If you've been watching the Celtics for any length of time, you have a pretty good idea of what Avery Bradley brought to the team this year. Excellent defense is the obvious thing that comes to mind. His reputation as an elite defender is evidenced in his top-6 finish for NBA defensive player of the year this season. Celtics.com named him Boston's defensive player of the year, and Damian Lillard even called him "the best perimeter defender in the league."
Now, the advanced statistics don't always look kindly on Bradley. ESPN's defensive real plus-minus shockingly ranks him 42nd in the PG category, and his opponent FG% differentials aren't mind blowing. I'm big on fancy stats, but sometimes the nerds are wrong. Just look at Nate Silver's last six months for example. Bradley's incredible quickness and aggressiveness pass the eye test. Combined with the glowing reviews from other players and coaches, I'm confident in ignoring stats when it comes to his defense.
Offensively, Bradley was best when he was off the ball. He's a great cutter, and makes teams pay for losing sight of him. His shooting is a key component to Boston's offense as well. Other than Thomas, he's the only guard on the team that can consistently make threes. This is huge for spacing the floor. Pulling his defender away from the paint allows Isaiah Thomas to drive to the rim easier. Boston really struggles when teams are able to pack the lane and prevent driving. Bradley opens things up a bit and helps the team run more efficiently on offense.
But his importance to the Celtics goes beyond the career high 15.2 PPG he scored this season or the spacing he provided. Bradley brings an element of stability to their lineup. The series against the Hawks showed the problems Boston faced without him.
The On/Off measure on Basketball Reference gives an interesting look at Bradley's impact on the team as a whole this season. With Bradley on the court, Boston scored 109.8 points per 100 possessions, compared to just 101 without him. This differential of 8.8 points is actually the highest on the team. Obviously there are other factors. He shares a lot of minutes with Isaiah, so there's some overlap there for sure.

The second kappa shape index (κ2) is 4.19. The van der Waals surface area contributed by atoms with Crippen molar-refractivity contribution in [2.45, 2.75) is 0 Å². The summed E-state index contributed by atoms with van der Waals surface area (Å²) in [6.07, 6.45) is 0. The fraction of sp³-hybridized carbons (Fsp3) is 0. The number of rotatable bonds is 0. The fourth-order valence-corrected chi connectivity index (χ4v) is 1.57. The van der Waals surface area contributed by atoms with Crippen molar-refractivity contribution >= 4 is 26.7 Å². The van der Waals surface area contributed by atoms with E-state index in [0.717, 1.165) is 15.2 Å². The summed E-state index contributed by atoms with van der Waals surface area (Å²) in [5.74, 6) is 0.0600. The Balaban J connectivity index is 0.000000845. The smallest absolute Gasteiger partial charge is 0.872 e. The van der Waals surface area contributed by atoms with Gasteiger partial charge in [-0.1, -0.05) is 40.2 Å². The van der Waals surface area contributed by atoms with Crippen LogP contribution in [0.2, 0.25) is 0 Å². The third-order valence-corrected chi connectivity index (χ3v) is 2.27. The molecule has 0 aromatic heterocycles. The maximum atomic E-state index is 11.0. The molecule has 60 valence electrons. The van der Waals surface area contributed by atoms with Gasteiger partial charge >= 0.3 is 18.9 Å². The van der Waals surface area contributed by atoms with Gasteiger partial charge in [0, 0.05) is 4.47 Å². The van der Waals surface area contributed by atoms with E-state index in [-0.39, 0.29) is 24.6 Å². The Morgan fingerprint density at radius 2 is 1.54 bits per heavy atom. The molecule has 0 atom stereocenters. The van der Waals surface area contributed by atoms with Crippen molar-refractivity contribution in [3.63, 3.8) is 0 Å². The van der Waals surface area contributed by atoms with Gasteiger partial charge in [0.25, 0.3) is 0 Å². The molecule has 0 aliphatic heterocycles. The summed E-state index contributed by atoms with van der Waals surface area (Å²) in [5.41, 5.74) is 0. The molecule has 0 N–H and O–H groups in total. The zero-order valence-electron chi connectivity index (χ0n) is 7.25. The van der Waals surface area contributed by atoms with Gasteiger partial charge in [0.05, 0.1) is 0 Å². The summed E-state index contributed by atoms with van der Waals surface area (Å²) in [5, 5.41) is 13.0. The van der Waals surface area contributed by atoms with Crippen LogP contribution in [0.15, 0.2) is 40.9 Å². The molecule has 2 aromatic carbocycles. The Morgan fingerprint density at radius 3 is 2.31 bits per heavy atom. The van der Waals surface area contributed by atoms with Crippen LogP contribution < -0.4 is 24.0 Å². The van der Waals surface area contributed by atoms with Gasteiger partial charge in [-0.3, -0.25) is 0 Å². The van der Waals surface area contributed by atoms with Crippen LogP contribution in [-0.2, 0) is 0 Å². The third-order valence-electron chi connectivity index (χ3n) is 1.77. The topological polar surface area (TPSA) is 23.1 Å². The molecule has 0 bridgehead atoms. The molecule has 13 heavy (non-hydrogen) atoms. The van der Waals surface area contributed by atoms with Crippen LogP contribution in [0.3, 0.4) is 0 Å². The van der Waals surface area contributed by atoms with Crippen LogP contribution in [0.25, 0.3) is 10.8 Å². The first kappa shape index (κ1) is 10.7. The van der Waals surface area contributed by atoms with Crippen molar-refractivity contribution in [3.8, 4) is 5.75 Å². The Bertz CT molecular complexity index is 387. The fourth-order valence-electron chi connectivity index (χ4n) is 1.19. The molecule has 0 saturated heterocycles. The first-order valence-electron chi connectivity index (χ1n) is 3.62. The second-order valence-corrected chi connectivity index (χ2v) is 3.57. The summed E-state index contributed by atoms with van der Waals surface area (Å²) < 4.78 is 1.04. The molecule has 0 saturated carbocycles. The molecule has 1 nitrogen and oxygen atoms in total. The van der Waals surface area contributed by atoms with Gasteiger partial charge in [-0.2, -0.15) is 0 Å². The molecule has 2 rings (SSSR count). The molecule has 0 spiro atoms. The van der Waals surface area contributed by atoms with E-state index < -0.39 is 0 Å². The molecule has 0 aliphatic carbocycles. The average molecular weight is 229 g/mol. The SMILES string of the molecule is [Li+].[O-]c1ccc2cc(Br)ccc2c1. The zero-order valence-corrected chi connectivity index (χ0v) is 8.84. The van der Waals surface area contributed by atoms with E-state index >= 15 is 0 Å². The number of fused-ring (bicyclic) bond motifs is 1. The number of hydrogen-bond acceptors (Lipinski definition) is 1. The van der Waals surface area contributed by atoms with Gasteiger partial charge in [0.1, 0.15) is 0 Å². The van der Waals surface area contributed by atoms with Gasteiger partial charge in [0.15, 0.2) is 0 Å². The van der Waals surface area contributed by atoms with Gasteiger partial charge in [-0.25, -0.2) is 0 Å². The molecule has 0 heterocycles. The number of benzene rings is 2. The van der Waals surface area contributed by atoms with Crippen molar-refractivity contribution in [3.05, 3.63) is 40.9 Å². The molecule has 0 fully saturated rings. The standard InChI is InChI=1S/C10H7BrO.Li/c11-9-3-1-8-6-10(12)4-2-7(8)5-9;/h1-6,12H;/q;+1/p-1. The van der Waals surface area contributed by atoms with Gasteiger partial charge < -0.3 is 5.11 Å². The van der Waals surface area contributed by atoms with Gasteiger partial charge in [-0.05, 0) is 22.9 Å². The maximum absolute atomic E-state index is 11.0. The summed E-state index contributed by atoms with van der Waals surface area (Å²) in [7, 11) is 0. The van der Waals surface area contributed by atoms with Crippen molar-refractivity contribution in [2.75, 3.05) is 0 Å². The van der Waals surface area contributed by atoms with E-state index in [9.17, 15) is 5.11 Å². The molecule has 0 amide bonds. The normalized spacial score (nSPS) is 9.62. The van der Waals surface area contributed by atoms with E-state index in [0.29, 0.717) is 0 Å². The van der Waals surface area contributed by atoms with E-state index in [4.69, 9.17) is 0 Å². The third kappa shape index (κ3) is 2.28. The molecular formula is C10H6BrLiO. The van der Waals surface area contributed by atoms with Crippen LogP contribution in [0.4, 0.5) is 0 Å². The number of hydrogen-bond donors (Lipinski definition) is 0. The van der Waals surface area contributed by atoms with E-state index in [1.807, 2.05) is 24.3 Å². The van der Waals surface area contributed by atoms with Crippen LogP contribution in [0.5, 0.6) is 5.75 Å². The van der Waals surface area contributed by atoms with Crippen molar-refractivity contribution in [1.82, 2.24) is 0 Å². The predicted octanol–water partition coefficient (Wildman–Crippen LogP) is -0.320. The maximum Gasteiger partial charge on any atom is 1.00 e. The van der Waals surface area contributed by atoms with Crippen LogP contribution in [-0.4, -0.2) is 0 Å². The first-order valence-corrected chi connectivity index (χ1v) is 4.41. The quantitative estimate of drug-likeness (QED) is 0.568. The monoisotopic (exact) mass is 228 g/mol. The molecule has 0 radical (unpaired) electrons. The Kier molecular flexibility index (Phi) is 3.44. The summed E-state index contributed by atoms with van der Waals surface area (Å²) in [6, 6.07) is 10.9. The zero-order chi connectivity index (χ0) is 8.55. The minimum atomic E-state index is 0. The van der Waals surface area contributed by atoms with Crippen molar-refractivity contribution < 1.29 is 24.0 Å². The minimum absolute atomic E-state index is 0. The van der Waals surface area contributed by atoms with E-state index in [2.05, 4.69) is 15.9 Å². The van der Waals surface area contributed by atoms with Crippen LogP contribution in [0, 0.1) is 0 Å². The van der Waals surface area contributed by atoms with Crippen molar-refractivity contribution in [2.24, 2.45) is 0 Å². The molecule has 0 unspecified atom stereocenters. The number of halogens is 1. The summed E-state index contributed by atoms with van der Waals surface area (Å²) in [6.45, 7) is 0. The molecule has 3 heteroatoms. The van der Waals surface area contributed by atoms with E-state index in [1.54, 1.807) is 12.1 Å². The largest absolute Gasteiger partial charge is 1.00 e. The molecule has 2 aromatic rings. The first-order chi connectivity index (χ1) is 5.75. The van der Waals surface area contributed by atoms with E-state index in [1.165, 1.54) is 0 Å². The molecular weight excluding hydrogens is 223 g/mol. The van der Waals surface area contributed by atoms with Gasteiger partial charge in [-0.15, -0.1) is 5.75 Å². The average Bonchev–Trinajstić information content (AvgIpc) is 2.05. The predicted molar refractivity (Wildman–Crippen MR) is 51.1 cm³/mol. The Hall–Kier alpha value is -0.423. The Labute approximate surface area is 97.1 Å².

However, there were plenty of times this season where Stevens used lineups consisting of Bradley and four bench guys. Given Boston's noticeable struggles without Isaiah Thomas on the floor, you would expect this group to falter offensively. But in just over 400 minutes, Boston had a 109.9 offensive rating and a 102.1 defensive rating when Bradley was on the floor without the four most common starters. (Thomas, Crowder, Johnson, Sullinger, per NBA wowy). That might not seem like a huge sample of minutes, but these stretches matter during the game. Posting a scoring differential that high without the majority of your starters is a nice bonus for a team. Evan Turner got plenty of deserved love for his impact on the bench unit this season, but Bradley played an important part too.
Avery Bradley has his limitations. He can't really rebound and doesn't create a ton of offense for himself. But he's a consistently good two-way player on an absolute bargain of a deal. He's the longest-tenured Celtic, and Stevens has always praised his game. Bradley may not be the straw that stirs the drink, but he's vital to what the Celtics are building.